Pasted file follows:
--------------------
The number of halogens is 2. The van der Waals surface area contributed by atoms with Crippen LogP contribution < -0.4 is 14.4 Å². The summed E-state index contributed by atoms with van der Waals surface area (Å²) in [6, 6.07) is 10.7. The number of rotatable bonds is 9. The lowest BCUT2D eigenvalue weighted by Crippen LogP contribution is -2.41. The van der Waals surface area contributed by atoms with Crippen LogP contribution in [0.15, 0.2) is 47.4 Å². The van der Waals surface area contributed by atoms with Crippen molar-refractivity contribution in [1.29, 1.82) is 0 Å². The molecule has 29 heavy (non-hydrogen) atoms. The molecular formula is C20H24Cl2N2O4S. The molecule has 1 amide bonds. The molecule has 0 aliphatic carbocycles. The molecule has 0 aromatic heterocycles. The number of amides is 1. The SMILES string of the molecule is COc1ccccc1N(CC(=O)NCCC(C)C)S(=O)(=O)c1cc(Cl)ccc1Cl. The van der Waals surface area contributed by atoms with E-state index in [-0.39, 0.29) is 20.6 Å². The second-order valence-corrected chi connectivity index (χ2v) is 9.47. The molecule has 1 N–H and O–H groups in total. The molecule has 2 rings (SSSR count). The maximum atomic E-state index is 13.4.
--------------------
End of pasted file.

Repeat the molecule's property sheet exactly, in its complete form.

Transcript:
The number of halogens is 2. The van der Waals surface area contributed by atoms with Crippen LogP contribution < -0.4 is 14.4 Å². The summed E-state index contributed by atoms with van der Waals surface area (Å²) in [6, 6.07) is 10.7. The number of rotatable bonds is 9. The lowest BCUT2D eigenvalue weighted by Crippen LogP contribution is -2.41. The van der Waals surface area contributed by atoms with Crippen LogP contribution in [0.15, 0.2) is 47.4 Å². The van der Waals surface area contributed by atoms with Crippen molar-refractivity contribution in [1.29, 1.82) is 0 Å². The molecule has 29 heavy (non-hydrogen) atoms. The molecular formula is C20H24Cl2N2O4S. The molecule has 1 amide bonds. The molecule has 0 aliphatic carbocycles. The molecule has 0 aromatic heterocycles. The number of amides is 1. The SMILES string of the molecule is COc1ccccc1N(CC(=O)NCCC(C)C)S(=O)(=O)c1cc(Cl)ccc1Cl. The van der Waals surface area contributed by atoms with E-state index in [-0.39, 0.29) is 20.6 Å². The second-order valence-corrected chi connectivity index (χ2v) is 9.47. The molecule has 1 N–H and O–H groups in total. The molecule has 2 rings (SSSR count). The maximum atomic E-state index is 13.4.